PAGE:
Uganda threat to retaliate over trade ‘ignores’ quality question
Uganda’s threats to ban Kenya’s poultry, meat and other agricultural products in retaliation for Nairobi’s restrictions on Kampala’s goods may please local lobbies, but officials say it ignores the quality question.
Two days after Uganda said it was compiling a list of Kenyan products to ban, government officials told the Nation that Nairobi’s biggest demand is better quality.
A diplomat who was in a previous trade delegation to Uganda said regulators had discovered that substandard goods or imported, repackaged goods falsely labelled as Ugandan were sent to Kenya.
“Kenya respects the free market protocols under the EAC, but there are standards which Ugandan producers must meet,” the official said on background so as not to appear to be contradicting the official government position.
The official did not specify the standards but singled out milk, eggs and sugar as some of the products previously found wanting.
The revelations came two days after Uganda’s minister for East African affairs, Rebecca Kadaga, said Kampala would publish a list of goods that will not be accepted from Kenya, as retaliation for Kenya’s stance.
That list could include poultry products, meat and other processed agricultural produce, in what Ugandan lobbies cheered as the best way to exact revenge.
Mr Daniel Birungi, the Uganda Manufacturers Association (UMA) executive director, argued that the ban could force both sides to negotiate and eliminate what he thought was a non-tariff barrier to trade.
“We welcome the gesture because we believe it could drive our neighbour onto a negotiating table,” he told the Daily Monitor on Wednesday.
“We believe Uganda should not be the one that always rolls over when neighbours wrong us. Uganda should show it is capable of playing this card when pushed hard (against) the wall.”
Ms Kadaga’s charged press conference came against the backdrop of lobbying from UMA and other groups representing farmers. They blamed Kenya for refusing day-old chicks from Uganda, chickens, eggs, milk, maize meal, sugar and even fruits in spite of existing protocols allowing local produce to be traded freely.
Protect local farmers
When Kenya banned those products in January this year, officials cited temporary protection of local farmers to allow them to recover from the effects of the Covid-19 pandemic. They also cited standards as the critical element any imports will have to meet.
Yet, officially, Kenya said it had received no formal protest from Kampala seeking to lift the restrictions.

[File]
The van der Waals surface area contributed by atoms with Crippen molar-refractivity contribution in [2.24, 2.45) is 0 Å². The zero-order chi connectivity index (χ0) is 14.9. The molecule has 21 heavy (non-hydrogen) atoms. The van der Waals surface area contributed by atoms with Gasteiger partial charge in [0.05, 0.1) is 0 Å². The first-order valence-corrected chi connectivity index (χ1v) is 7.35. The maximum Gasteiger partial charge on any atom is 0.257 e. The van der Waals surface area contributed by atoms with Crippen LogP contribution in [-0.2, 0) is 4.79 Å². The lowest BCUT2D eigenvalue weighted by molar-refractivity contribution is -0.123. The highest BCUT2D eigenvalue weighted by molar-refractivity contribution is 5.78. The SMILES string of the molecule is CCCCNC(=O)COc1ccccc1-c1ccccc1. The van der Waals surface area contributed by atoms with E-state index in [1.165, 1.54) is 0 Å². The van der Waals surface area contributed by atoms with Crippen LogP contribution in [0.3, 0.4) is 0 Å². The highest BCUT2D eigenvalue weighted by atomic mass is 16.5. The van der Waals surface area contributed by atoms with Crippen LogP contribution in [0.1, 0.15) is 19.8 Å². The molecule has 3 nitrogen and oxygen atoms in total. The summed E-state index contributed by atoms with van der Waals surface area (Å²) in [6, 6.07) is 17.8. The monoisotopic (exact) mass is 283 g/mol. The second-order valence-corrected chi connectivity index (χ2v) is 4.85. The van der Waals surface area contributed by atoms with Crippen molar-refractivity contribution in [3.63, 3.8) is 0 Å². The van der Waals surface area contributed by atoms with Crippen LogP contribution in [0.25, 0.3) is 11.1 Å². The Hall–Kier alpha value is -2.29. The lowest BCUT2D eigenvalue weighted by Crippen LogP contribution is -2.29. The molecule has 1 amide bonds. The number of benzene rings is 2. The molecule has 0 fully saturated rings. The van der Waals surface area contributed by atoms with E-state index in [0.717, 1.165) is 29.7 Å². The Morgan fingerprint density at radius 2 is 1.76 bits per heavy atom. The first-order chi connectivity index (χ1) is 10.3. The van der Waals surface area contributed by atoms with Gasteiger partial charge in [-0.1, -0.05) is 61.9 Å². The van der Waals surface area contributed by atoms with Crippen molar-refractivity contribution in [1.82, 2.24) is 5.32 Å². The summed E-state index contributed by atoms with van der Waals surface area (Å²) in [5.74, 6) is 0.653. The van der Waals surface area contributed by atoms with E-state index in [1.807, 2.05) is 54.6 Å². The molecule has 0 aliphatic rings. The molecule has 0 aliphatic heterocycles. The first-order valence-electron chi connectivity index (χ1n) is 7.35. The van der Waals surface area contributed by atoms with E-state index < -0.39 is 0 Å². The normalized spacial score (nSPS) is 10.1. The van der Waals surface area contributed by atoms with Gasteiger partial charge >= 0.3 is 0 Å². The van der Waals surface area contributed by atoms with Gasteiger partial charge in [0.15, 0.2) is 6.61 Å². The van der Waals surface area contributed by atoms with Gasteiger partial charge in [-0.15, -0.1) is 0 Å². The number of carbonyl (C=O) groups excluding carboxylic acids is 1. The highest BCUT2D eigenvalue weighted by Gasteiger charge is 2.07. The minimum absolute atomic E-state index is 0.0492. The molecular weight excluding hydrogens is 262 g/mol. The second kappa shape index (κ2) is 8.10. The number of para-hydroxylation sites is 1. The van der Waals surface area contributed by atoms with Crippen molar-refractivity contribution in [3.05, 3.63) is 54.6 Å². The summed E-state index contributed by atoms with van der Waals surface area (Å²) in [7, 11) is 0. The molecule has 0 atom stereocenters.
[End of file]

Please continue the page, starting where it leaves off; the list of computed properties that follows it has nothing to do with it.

Trade Cabinet Secretary Betty Maina said her ministry had only learned about Uganda’s plans through media reports and was waiting to hear from Kampala through official channels.
She told the Nation there had not been any engagements with Uganda on the persistent trade disputes since April, when she led a delegation to Kampala for talks on non-tariff barriers affecting trade between the two countries.
“The only reports we are seeing are through the media. We have not received any official communication from the embassy,” Ms Maina said.
She said Kenyan officials would respond once they receive official communication from the Ugandan Embassy, ruling out any efforts to reach out to the Yoweri Museveni administration before it first addresses Kenya officially.
Run out of patience
Ms Kadaga said Uganda had run out of patience and said retaliation would force Naiobi’s hand on the matter.
“This has gone on for too long and within a short time they too will understand what we are going through,” Ms Kadaga said in Kampala.
Uganda’s plans would affect raw and processed agricultural products from Kenya, and would be the culmination of a proposal made two years ago but which had not materialised.
In April, Trade PS Johnson Weru led a delegation to Uganda on a seven-day tour after trade tensions mounted, with Kampala accusing Kenya of limiting some of its agricultural exports, particularly milk and sugar.
During the visit, the two sides agreed to resolve existing trade disputes and established a trading framework that would allow Uganda to export up to 90,000 metric tonnes of sugar per year.
A planned visit by Kenyan officials to Uganda last month on a fact-finding mission did not happen though it is not clear why.
Sour trade relations with Uganda risks dealing Kenya’s economy a big blow, because Uganda is Kenya’s biggest trading partner, with 2020 data showing Nairobi’s exports to that country were worth $673.66 million.